Community Lead


The United Nation has declared 2017 as the International Year of Sustainable Tourism Development. The idea is to use tourism to promote a better world. Tourism is also an important driver to achieving the millennial goal. As an industry, it has enormous potential to stimulate economies around the world. There are over 1 billion tourists every year whose activities account for 10% of global GDP. Tourism also employs 1 out of every 11 people globally.


The impact is huge.

The International Year of Sustainable Tourism intends to promote:

  1. Inclusive and sustainable economic growth
  2. Social inclusiveness, employment and poverty reduction
  3. Resource efficiency, environmental protection and climate change
  4. Cultural values, diversity and heritage
  5. Mutual understanding, peace and security


Creating Our Tours

It is these same values that drive us. We believe we can direct this huge potential of tourism towards helping local social enterprises and creating community-led small-group tours. This kind of tourism will not only plump up the local economy, but it will provide both the tourist and the host with the ability to see that the world can co-exist in a sustainable manner that does not destruct our heritage or environment.


The trips are crafted through partnerships with local social enterprises. We work directly with these organizations, training local staff to run and manage the trips. This ensures that the trips, and the impact of the trips, are controlled by the community themselves. It also means that the visitors get to see ‘real life in the country’ rather than the ‘touristy’ exotica that general travel companies promise.



The Outcome

The profits from our tours go to support the inspiring work of our partners. One example is the Mann Deshi Bank & Foundation.  Located in rural Maharashtra, in Western India, this organization has several projects  - educating and training local women to become entrepreneurs, building dams to make the area more drought resistant, and providing financial services. Our travellers get to meet the members of this foundation and see the incredible work they are doing to improve the lives of the community they serve.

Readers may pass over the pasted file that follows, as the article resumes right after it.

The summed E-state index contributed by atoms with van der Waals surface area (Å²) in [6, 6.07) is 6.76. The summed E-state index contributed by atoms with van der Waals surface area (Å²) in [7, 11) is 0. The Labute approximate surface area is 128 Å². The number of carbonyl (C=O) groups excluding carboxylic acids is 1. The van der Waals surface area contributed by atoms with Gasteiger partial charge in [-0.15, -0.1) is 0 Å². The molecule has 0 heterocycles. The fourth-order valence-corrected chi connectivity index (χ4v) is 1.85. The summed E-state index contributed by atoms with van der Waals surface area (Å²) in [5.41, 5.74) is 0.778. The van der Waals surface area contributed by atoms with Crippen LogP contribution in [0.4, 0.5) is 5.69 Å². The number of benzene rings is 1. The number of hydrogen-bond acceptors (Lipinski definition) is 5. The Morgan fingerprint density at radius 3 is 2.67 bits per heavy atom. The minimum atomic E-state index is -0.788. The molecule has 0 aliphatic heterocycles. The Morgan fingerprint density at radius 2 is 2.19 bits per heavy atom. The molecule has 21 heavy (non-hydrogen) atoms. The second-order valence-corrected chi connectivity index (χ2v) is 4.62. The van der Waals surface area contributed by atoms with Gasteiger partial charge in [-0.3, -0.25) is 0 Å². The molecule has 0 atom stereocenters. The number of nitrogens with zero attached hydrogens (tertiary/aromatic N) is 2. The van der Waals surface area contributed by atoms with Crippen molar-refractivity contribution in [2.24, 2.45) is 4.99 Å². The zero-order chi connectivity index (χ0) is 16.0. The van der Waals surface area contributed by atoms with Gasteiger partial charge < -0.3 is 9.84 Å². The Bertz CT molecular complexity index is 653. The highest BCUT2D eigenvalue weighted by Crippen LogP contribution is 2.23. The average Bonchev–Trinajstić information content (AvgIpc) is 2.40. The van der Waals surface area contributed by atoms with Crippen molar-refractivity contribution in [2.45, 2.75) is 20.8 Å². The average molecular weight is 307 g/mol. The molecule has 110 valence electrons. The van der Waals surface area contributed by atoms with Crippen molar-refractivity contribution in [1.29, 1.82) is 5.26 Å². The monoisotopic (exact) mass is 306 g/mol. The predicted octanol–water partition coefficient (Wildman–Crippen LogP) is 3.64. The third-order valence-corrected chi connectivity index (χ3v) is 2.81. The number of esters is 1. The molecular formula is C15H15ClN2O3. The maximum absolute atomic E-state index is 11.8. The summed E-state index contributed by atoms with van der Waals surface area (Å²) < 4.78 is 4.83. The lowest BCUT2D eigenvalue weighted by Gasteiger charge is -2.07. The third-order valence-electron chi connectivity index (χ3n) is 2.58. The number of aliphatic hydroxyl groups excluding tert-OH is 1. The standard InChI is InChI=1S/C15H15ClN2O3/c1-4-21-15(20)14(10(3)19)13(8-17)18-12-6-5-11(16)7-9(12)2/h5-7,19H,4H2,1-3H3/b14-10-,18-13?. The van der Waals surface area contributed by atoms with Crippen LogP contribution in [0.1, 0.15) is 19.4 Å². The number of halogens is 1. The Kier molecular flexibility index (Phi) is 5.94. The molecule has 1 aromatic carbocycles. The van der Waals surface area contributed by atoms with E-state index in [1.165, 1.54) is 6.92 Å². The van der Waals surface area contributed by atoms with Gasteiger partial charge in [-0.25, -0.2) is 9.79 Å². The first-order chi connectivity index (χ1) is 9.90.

One significant issue that currently faces the tourism industry is called leakage. This refers to the amount of money that leaves the visited country after all expenses are paid for outside the area, such as wages, taxes and profits. The exact level of leakage within tourism is hard to identify; however, various studies report that between 40-80% of total expenditure is leaving the country. This issue needs to be addressed in order to achieve the most economic benefit for the community.


Atma is addressing this issue in multiple ways.

  • We partner with local social enterprises and train local staff to run and manage the trips. This ensures that the maximum amount of wages stay within the community.
  • Our travellers stay in locally owned houses and eat meals prepared on site. The food is all purchased from local markets and local chefs are employed to cook.
  • Atma is a not for profit. Any money leaving the visited country goes towards helping develop trips for other communities. There are no dividends or shareholders, only people dedicated to the mission of making positive change around the world.